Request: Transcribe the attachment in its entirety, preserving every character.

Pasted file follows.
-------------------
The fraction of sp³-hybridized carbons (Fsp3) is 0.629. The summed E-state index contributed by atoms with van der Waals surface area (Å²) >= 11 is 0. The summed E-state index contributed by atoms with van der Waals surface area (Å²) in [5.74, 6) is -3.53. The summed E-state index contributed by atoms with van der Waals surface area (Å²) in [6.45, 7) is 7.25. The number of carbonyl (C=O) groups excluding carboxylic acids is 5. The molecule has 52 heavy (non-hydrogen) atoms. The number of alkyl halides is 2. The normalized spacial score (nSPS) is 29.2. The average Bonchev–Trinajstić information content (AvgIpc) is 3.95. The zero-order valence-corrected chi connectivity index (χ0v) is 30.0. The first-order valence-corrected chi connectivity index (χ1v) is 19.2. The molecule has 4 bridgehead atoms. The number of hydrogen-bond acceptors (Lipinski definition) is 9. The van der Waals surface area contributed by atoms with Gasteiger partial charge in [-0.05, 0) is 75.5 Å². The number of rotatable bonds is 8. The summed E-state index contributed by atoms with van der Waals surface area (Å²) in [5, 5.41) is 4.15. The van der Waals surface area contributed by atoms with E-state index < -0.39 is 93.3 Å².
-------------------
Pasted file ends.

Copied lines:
The fraction of sp³-hybridized carbons (Fsp3) is 0.629. The summed E-state index contributed by atoms with van der Waals surface area (Å²) >= 11 is 0. The summed E-state index contributed by atoms with van der Waals surface area (Å²) in [5.74, 6) is -3.53. The summed E-state index contributed by atoms with van der Waals surface area (Å²) in [6.45, 7) is 7.25. The number of carbonyl (C=O) groups excluding carboxylic acids is 5. The molecule has 52 heavy (non-hydrogen) atoms. The number of alkyl halides is 2. The normalized spacial score (nSPS) is 29.2. The average Bonchev–Trinajstić information content (AvgIpc) is 3.95. The zero-order valence-corrected chi connectivity index (χ0v) is 30.0. The first-order valence-corrected chi connectivity index (χ1v) is 19.2. The molecule has 4 bridgehead atoms. The number of hydrogen-bond acceptors (Lipinski definition) is 9. The van der Waals surface area contributed by atoms with Gasteiger partial charge in [-0.05, 0) is 75.5 Å². The number of rotatable bonds is 8. The summed E-state index contributed by atoms with van der Waals surface area (Å²) in [5, 5.41) is 4.15. The van der Waals surface area contributed by atoms with E-state index < -0.39 is 93.3 Å².